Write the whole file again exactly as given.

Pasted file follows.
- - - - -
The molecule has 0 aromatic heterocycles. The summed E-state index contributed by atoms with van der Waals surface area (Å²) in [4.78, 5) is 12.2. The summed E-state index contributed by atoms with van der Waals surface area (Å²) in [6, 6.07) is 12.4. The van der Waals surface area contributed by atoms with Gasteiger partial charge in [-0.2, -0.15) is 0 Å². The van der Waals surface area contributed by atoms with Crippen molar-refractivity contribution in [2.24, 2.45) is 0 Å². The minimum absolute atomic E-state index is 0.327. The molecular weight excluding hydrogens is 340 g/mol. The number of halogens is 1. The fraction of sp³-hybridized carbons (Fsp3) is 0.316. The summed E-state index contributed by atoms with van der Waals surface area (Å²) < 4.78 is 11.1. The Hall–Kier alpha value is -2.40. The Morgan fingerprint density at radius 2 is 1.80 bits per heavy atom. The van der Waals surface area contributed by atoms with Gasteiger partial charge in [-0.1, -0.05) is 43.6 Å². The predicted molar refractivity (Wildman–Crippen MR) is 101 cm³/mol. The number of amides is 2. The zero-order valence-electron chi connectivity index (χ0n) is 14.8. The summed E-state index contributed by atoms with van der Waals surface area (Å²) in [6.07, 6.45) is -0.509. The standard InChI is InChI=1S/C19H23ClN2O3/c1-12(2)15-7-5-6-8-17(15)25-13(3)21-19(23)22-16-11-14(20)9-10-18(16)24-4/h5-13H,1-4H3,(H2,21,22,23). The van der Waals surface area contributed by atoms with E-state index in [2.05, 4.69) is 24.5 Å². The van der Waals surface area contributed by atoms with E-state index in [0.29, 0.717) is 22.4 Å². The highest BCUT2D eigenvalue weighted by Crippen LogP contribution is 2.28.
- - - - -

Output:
The molecule has 0 aromatic heterocycles. The summed E-state index contributed by atoms with van der Waals surface area (Å²) in [4.78, 5) is 12.2. The summed E-state index contributed by atoms with van der Waals surface area (Å²) in [6, 6.07) is 12.4. The van der Waals surface area contributed by atoms with Gasteiger partial charge in [-0.2, -0.15) is 0 Å². The van der Waals surface area contributed by atoms with Crippen molar-refractivity contribution in [2.24, 2.45) is 0 Å². The minimum absolute atomic E-state index is 0.327. The molecular weight excluding hydrogens is 340 g/mol. The number of halogens is 1. The fraction of sp³-hybridized carbons (Fsp3) is 0.316. The summed E-state index contributed by atoms with van der Waals surface area (Å²) < 4.78 is 11.1. The Hall–Kier alpha value is -2.40. The Morgan fingerprint density at radius 2 is 1.80 bits per heavy atom. The van der Waals surface area contributed by atoms with Gasteiger partial charge in [-0.1, -0.05) is 43.6 Å². The predicted molar refractivity (Wildman–Crippen MR) is 101 cm³/mol. The number of amides is 2. The zero-order valence-electron chi connectivity index (χ0n) is 14.8. The summed E-state index contributed by atoms with van der Waals surface area (Å²) in [6.07, 6.45) is -0.509. The standard InChI is InChI=1S/C19H23ClN2O3/c1-12(2)15-7-5-6-8-17(15)25-13(3)21-19(23)22-16-11-14(20)9-10-18(16)24-4/h5-13H,1-4H3,(H2,21,22,23). The van der Waals surface area contributed by atoms with E-state index in [2.05, 4.69) is 24.5 Å². The van der Waals surface area contributed by atoms with E-state index in [0.29, 0.717) is 22.4 Å². The highest BCUT2D eigenvalue weighted by Crippen LogP contribution is 2.28.